Idle Speculation on Tolkien in Brittany and Normandy
As many of you know, I live in Normandy, France. I often fly back to the UK from the airport at Dinard, some seventy-five kilometres away over the border in Brittany. The route I drive to and from the airport takes me along the N176 road, giving me beautiful views of the amazing Mont St Michel – and my thoughts often drift towards Tolkien.
Apparently Mont St Michel was the inspiration behind Peter Jackson’s visualisation of Minas Tirith in the Lord of the Rings trilogy of movies. Standing on the great terrace at the abbey of Mont St Michel and looking out over the bay and surrounding countryside, I’m always struck by the similarities with the citadel from which Denethor took his deadly plunge. So much so, in fact, that I’ve wondered if Tolkien himself might have been inspired by the place. I’d often thought that maybe Tolkien could have passed this way during his time in Northern France during the First World War – but whenever I’ve tried to research the issue, or read his letters, I’ve never found any connection – he was based much further east, around the Somme.
Recently, however, I read of an earlier trip to France by Tolkien, in the summer of 1913, acting as tutor to two Mexican boys. Tolkien spent a total of six weeks in northern France; first two weeks in Paris, but then travelling to the fashionable (and apparently somewhat vacuous at the time) seaside resort of… Dinard, in Brittany. The location of the airport I drive to on a regular basis. Tolkien was involved in a tragedy there – the mother of the Mexican boys was killed in a car accident, apparently curtailing the various “sightseeing activities” in the region and forcing a return to England. But the fact remains; in the summer of 1913, Tolkien was sightseeing in and around Dinard, in Brittany.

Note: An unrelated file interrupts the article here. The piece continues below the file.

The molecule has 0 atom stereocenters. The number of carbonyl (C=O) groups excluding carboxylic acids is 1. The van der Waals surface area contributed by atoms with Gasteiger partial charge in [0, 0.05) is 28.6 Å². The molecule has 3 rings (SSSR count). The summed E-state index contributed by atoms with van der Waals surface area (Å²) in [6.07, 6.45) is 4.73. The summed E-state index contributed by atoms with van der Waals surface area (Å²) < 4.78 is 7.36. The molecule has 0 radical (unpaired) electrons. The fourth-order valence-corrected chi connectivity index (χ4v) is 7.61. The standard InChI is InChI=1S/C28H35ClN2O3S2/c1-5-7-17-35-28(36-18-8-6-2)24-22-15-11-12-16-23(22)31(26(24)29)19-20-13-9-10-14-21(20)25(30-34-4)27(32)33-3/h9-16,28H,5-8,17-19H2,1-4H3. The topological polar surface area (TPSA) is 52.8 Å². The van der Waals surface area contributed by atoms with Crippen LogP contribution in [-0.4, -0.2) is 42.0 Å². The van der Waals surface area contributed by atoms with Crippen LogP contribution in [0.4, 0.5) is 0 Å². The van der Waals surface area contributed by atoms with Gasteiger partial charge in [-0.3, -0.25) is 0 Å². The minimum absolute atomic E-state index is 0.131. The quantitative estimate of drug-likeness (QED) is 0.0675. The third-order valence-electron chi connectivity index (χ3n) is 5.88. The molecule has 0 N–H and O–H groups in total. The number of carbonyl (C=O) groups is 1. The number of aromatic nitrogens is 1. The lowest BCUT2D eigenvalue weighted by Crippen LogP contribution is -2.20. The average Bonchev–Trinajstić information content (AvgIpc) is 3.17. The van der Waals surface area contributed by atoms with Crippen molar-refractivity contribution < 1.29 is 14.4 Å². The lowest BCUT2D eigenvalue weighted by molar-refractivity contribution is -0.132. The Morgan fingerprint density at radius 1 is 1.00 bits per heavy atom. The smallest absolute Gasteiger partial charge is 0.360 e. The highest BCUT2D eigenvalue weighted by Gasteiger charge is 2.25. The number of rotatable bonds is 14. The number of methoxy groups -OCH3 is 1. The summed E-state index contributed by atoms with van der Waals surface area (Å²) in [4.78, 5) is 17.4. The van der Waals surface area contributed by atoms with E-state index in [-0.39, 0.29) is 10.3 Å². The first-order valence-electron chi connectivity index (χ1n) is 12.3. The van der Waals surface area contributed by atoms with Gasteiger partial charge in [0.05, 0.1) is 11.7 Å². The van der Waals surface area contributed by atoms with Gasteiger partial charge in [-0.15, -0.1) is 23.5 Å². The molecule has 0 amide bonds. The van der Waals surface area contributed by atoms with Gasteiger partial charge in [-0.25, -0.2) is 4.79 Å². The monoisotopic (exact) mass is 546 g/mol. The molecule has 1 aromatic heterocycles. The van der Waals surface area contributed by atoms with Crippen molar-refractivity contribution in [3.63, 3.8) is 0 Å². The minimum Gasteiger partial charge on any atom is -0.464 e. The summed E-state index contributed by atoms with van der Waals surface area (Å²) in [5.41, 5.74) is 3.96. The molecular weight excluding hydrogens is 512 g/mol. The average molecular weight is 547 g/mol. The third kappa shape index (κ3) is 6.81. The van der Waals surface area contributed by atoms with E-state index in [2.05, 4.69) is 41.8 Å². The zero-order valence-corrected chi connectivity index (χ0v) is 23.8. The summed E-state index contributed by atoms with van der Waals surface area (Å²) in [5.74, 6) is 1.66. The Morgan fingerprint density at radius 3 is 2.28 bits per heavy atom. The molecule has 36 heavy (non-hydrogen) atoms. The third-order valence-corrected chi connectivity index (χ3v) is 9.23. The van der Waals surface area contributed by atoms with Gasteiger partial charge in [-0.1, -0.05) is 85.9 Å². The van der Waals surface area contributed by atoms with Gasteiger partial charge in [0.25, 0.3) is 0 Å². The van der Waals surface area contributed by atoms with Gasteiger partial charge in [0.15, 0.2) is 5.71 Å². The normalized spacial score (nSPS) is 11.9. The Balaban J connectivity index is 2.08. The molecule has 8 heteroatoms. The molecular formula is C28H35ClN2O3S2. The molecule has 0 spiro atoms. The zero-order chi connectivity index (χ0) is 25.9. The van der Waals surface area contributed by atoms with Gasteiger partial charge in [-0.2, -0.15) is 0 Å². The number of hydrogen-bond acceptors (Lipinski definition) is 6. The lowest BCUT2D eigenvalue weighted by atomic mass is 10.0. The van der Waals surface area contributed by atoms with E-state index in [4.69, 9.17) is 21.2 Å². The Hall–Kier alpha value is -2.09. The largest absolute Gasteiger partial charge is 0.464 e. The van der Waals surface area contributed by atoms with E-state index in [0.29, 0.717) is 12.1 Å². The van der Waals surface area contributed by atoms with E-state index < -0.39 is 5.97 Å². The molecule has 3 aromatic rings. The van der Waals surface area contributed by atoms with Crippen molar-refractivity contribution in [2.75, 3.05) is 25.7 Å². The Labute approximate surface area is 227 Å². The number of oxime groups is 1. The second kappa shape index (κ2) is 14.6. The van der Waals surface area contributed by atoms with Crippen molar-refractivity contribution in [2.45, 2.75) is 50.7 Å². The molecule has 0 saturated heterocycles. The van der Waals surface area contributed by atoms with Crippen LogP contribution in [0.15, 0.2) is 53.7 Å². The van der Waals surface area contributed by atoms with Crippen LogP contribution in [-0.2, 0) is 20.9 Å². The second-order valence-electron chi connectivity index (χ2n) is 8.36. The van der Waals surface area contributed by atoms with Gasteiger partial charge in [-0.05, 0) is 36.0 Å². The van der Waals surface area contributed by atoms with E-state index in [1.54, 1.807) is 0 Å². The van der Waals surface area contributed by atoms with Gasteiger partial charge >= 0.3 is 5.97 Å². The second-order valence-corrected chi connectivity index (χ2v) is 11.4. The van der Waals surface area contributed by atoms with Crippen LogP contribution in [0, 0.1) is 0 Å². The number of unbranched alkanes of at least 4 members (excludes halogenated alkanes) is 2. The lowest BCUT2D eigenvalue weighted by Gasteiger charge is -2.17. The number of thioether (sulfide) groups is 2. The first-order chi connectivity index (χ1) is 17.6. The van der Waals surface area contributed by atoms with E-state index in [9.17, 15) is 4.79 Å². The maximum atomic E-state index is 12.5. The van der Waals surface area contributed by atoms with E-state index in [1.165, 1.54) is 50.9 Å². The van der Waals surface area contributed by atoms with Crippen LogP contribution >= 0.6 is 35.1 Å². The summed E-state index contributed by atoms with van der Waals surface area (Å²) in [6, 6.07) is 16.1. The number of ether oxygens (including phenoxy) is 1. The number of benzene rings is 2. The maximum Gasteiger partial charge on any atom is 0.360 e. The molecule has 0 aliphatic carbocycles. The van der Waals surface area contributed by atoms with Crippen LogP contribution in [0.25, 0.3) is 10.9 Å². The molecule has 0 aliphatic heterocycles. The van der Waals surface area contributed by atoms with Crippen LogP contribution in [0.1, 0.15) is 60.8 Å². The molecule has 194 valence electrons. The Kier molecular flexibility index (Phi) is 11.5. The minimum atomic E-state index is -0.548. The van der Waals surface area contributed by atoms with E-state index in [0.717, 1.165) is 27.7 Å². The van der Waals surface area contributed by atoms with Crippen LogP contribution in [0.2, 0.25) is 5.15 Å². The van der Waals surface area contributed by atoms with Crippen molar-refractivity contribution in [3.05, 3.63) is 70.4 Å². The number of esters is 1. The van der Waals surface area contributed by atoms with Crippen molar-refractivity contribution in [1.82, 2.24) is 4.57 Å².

The road to Dinard from Paris is pretty much the same today, although obviously larger and busier – the N176 I drive regularly. As you approach Dinard, Mont St Michel is beautifully visible in the north, a huge edifice, the only outstanding feature in this very flat terrain. Tolkien would have seen this in passing; and, an ardent mediaevalist in charge of sightseeing activities and tutoring two young boys, how could he not have taken the detour to see this most amazing of sights?
Here’s a curious note: along the road to Dinard, just where the road to Mont St Michel branches off, between the communes of Macey and Servon, there’s a little crossroads, just a small village of a handful of houses and an old inn. The name of the village? Well, it’s called Bree (“Brée” in French). And the old inn? It’s called “Le Sillon de Bretagne”, the “Saddle of Brittany”. I wonder if it ever had a sign of a prancing pony over the door?
Can anyone confirm my idle speculation? It occurs to me Tolkien may well have done some stomping in these green and hobbitish vales in northern France, and maybe picked up a memory or two to serve him in good stead in his later writing.